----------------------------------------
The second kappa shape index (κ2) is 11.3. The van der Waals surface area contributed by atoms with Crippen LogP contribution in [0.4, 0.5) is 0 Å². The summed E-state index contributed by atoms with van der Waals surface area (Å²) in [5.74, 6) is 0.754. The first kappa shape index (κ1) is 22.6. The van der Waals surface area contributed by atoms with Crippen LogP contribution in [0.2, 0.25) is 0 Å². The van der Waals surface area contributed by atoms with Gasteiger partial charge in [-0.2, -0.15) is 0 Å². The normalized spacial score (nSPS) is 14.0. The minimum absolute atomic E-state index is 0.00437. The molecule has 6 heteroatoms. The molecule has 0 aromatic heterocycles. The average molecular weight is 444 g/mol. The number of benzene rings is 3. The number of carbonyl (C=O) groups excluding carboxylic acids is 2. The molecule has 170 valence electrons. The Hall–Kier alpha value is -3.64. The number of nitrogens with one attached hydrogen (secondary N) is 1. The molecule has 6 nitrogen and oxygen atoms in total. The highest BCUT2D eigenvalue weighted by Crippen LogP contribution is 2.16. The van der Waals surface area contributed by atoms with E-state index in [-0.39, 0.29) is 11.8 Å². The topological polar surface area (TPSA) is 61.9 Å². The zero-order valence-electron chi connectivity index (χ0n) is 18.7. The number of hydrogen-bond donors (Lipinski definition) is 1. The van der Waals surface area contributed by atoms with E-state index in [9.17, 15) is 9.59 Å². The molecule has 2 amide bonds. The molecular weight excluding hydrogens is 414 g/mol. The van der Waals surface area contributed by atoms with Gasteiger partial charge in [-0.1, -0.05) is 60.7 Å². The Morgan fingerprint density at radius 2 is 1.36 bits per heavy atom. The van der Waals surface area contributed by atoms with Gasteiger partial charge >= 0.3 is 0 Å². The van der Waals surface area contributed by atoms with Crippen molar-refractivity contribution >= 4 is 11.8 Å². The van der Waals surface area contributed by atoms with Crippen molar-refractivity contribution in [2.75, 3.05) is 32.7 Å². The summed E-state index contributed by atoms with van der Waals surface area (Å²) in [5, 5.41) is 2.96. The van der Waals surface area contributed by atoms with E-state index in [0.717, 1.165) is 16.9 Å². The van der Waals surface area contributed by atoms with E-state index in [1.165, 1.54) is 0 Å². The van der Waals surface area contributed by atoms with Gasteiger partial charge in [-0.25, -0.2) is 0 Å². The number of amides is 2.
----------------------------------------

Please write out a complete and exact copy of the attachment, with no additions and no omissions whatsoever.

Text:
The second kappa shape index (κ2) is 11.3. The van der Waals surface area contributed by atoms with Crippen LogP contribution in [0.4, 0.5) is 0 Å². The summed E-state index contributed by atoms with van der Waals surface area (Å²) in [5.74, 6) is 0.754. The first kappa shape index (κ1) is 22.6. The van der Waals surface area contributed by atoms with Crippen LogP contribution in [0.2, 0.25) is 0 Å². The van der Waals surface area contributed by atoms with Gasteiger partial charge in [-0.2, -0.15) is 0 Å². The normalized spacial score (nSPS) is 14.0. The minimum absolute atomic E-state index is 0.00437. The molecule has 6 heteroatoms. The molecule has 0 aromatic heterocycles. The average molecular weight is 444 g/mol. The number of benzene rings is 3. The number of carbonyl (C=O) groups excluding carboxylic acids is 2. The molecule has 170 valence electrons. The Hall–Kier alpha value is -3.64. The number of nitrogens with one attached hydrogen (secondary N) is 1. The molecule has 6 nitrogen and oxygen atoms in total. The highest BCUT2D eigenvalue weighted by Crippen LogP contribution is 2.16. The van der Waals surface area contributed by atoms with E-state index in [-0.39, 0.29) is 11.8 Å². The topological polar surface area (TPSA) is 61.9 Å². The zero-order valence-electron chi connectivity index (χ0n) is 18.7. The number of hydrogen-bond donors (Lipinski definition) is 1. The van der Waals surface area contributed by atoms with E-state index in [9.17, 15) is 9.59 Å². The molecule has 2 amide bonds. The molecular weight excluding hydrogens is 414 g/mol. The van der Waals surface area contributed by atoms with Gasteiger partial charge in [-0.1, -0.05) is 60.7 Å². The Morgan fingerprint density at radius 2 is 1.36 bits per heavy atom. The van der Waals surface area contributed by atoms with Gasteiger partial charge >= 0.3 is 0 Å². The van der Waals surface area contributed by atoms with Crippen molar-refractivity contribution >= 4 is 11.8 Å². The van der Waals surface area contributed by atoms with Crippen molar-refractivity contribution in [2.75, 3.05) is 32.7 Å². The summed E-state index contributed by atoms with van der Waals surface area (Å²) in [5, 5.41) is 2.96. The van der Waals surface area contributed by atoms with E-state index in [0.717, 1.165) is 16.9 Å². The van der Waals surface area contributed by atoms with E-state index in [1.165, 1.54) is 0 Å². The van der Waals surface area contributed by atoms with Gasteiger partial charge in [-0.25, -0.2) is 0 Å². The number of amides is 2.